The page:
The number of Kiwis being found guilty of cannabis-related crimes continues to fall, with only 2129 convicted in the 2018/2019 financial year - down from 6874 a decade ago.
Figures from the Ministry of Justice show the number convicted has fallen every year for the past decade. The number of charges being laid has fallen from 17,116 in 2009/10 to 6132 last year, falling every year but 2016/17.
Massey University senior drug researcher Chris Wilkins says a change in police attitudes is partly responsible.
"This trend has been going on since the late 1990s, but there's been a real reduction in arrests [lately]," he told The AM Show on Thursday.
"The court system was not changing, so they were pretty much giving out the same sentences they always did. The big change was the police were literally arresting a lot fewer cannabis users."
But another driver has been the rise in popularity of harder drugs. A study published on Wednesday found 28 percent of Kiwis have tried methamphetamine, surprising researchers.
"It just illustrates the way meth has come into this country and dominated the drug scene over the last 10 or 15 years," said Dr Wilkins. As a result, police have had to redirect their limited resources.
"Essentially it was a priority thing - meth had started to emerge in that time, and it was pretty clear to them that was what they should be focusing on."
In 2009/10, cannabis was responsible for 78 percent of all drug charges - it's now 45 percent. In that same timeframe, methamphetamine has gone from making up 12 percent of all charges to 47 percent.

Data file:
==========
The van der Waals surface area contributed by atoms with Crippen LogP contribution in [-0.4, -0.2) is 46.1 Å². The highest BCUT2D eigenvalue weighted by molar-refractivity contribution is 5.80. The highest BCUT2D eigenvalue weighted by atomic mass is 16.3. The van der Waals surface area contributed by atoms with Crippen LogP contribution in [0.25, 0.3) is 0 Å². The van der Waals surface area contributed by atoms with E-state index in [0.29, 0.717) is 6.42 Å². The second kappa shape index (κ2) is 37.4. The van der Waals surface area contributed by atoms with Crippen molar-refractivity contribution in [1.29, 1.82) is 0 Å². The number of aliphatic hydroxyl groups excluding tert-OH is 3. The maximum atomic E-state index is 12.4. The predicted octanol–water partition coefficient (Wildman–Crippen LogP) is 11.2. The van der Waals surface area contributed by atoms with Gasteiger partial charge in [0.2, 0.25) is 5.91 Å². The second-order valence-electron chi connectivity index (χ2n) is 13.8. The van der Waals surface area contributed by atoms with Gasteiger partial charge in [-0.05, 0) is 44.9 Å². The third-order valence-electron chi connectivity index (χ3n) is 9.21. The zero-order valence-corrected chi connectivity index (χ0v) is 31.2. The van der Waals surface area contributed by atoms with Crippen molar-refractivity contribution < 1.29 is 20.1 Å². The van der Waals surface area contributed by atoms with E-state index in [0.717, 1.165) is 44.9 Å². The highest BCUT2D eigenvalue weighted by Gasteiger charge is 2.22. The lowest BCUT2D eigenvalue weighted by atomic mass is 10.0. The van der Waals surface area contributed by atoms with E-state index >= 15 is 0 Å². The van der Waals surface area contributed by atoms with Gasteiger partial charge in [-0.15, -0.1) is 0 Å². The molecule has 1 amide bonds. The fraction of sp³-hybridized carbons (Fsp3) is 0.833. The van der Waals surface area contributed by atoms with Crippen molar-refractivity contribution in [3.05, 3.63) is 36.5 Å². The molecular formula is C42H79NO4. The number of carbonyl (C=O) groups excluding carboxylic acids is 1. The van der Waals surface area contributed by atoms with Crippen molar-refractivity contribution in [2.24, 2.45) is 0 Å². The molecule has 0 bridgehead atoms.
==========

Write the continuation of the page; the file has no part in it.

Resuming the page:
A decade ago 2357 people were convicted merely for possessing cannabis - not selling or growing it, just having it. Last year that had fallen to 347.
Dr Wilkins said warning cannabis users rather than charging them is a "sensible approach" from police, at least while it remains illegal. Kiwis will vote later this year on whether to make recreational use legal. Recent polling has seen support for legalisation falling however, despite support from several health academics and researchers.
"It's not looking good for legalisation at the moment, but I think the Government's preparing to - I'm hopeful they are - educate and communicate what they're proposing. I think there's been a real vacuum there," said Dr Wilkins.
New Zealand Drug Foundation executive director Ross Bell says even if police are charging fewer cannabis users, without legalisation control of the potentially lucrative market will remain in the hands of the gangs, and some Kiwis are still having their prospects ruined by convictions.
"The bottom line is that prohibition isn't working. We have some of the highest rates of cannabis use in the world, particularly amongst young New Zealanders. That approach doesn't work - we need a new approach."
If legalised, Dr Wilkins wants cannabis shops run non-commercially.
"That's been the real problem with tobacco and alcohol - so many outlets, low prices."
National Party drug spokesperson Paula Bennett, opposed to legalisation, says the reduction in charges and convictions shows the current police approach is working, and cannabis is no longer taking up too much of their time.
"I think that we've seen an understanding in society that locking people up or convicting people for low-level cannabis use is not a good use of police's time, the court's time or certainly our prisons."